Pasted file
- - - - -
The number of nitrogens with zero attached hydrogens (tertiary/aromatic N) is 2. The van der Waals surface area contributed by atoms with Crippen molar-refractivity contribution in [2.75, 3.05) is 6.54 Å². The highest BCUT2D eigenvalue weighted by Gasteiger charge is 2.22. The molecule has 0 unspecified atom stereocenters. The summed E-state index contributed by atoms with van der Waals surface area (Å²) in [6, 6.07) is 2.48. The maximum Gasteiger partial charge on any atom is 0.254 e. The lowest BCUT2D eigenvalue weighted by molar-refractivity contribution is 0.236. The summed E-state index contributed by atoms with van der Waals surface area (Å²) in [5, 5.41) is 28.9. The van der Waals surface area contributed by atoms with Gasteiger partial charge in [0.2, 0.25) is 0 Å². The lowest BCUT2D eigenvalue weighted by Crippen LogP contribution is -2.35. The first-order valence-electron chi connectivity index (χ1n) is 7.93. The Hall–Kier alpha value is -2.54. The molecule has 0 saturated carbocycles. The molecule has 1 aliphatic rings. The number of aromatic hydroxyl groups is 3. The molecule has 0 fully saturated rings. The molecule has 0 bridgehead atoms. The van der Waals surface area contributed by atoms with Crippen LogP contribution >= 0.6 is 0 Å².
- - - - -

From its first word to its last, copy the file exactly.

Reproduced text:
The number of nitrogens with zero attached hydrogens (tertiary/aromatic N) is 2. The van der Waals surface area contributed by atoms with Crippen molar-refractivity contribution in [2.75, 3.05) is 6.54 Å². The highest BCUT2D eigenvalue weighted by Gasteiger charge is 2.22. The molecule has 0 unspecified atom stereocenters. The summed E-state index contributed by atoms with van der Waals surface area (Å²) in [6, 6.07) is 2.48. The maximum Gasteiger partial charge on any atom is 0.254 e. The lowest BCUT2D eigenvalue weighted by molar-refractivity contribution is 0.236. The summed E-state index contributed by atoms with van der Waals surface area (Å²) in [5, 5.41) is 28.9. The van der Waals surface area contributed by atoms with Gasteiger partial charge in [0.2, 0.25) is 0 Å². The lowest BCUT2D eigenvalue weighted by Crippen LogP contribution is -2.35. The first-order valence-electron chi connectivity index (χ1n) is 7.93. The Hall–Kier alpha value is -2.54. The molecule has 0 saturated carbocycles. The molecule has 1 aliphatic rings. The number of aromatic hydroxyl groups is 3. The molecule has 0 fully saturated rings. The molecule has 0 bridgehead atoms. The van der Waals surface area contributed by atoms with Crippen LogP contribution >= 0.6 is 0 Å².